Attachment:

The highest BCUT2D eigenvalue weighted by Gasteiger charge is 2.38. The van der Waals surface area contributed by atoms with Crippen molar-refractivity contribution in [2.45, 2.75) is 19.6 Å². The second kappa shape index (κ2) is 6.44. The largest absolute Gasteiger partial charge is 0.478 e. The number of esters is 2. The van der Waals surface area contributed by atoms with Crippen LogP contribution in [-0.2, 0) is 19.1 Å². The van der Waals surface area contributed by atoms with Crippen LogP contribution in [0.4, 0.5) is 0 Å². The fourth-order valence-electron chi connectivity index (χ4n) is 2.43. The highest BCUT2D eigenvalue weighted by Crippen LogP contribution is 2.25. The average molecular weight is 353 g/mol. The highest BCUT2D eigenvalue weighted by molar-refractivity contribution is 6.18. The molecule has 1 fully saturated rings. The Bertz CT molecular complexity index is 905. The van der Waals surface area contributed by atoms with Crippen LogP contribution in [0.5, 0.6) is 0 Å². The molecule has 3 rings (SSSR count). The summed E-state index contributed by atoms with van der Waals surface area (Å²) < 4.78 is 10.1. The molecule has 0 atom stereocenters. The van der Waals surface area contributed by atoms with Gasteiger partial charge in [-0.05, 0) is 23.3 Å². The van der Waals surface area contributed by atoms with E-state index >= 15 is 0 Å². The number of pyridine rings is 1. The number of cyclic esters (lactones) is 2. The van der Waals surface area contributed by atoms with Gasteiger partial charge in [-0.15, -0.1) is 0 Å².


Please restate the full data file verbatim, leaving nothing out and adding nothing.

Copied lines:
The highest BCUT2D eigenvalue weighted by Gasteiger charge is 2.38. The van der Waals surface area contributed by atoms with Crippen molar-refractivity contribution in [2.45, 2.75) is 19.6 Å². The second kappa shape index (κ2) is 6.44. The largest absolute Gasteiger partial charge is 0.478 e. The number of esters is 2. The van der Waals surface area contributed by atoms with Crippen LogP contribution in [-0.2, 0) is 19.1 Å². The van der Waals surface area contributed by atoms with Crippen LogP contribution in [0.4, 0.5) is 0 Å². The fourth-order valence-electron chi connectivity index (χ4n) is 2.43. The highest BCUT2D eigenvalue weighted by Crippen LogP contribution is 2.25. The average molecular weight is 353 g/mol. The highest BCUT2D eigenvalue weighted by molar-refractivity contribution is 6.18. The molecule has 1 fully saturated rings. The Bertz CT molecular complexity index is 905. The van der Waals surface area contributed by atoms with Crippen LogP contribution in [0.5, 0.6) is 0 Å². The molecule has 3 rings (SSSR count). The summed E-state index contributed by atoms with van der Waals surface area (Å²) < 4.78 is 10.1. The molecule has 0 atom stereocenters. The van der Waals surface area contributed by atoms with Gasteiger partial charge in [-0.05, 0) is 23.3 Å². The van der Waals surface area contributed by atoms with E-state index >= 15 is 0 Å². The number of pyridine rings is 1. The number of cyclic esters (lactones) is 2. The van der Waals surface area contributed by atoms with Gasteiger partial charge in [-0.15, -0.1) is 0 Å².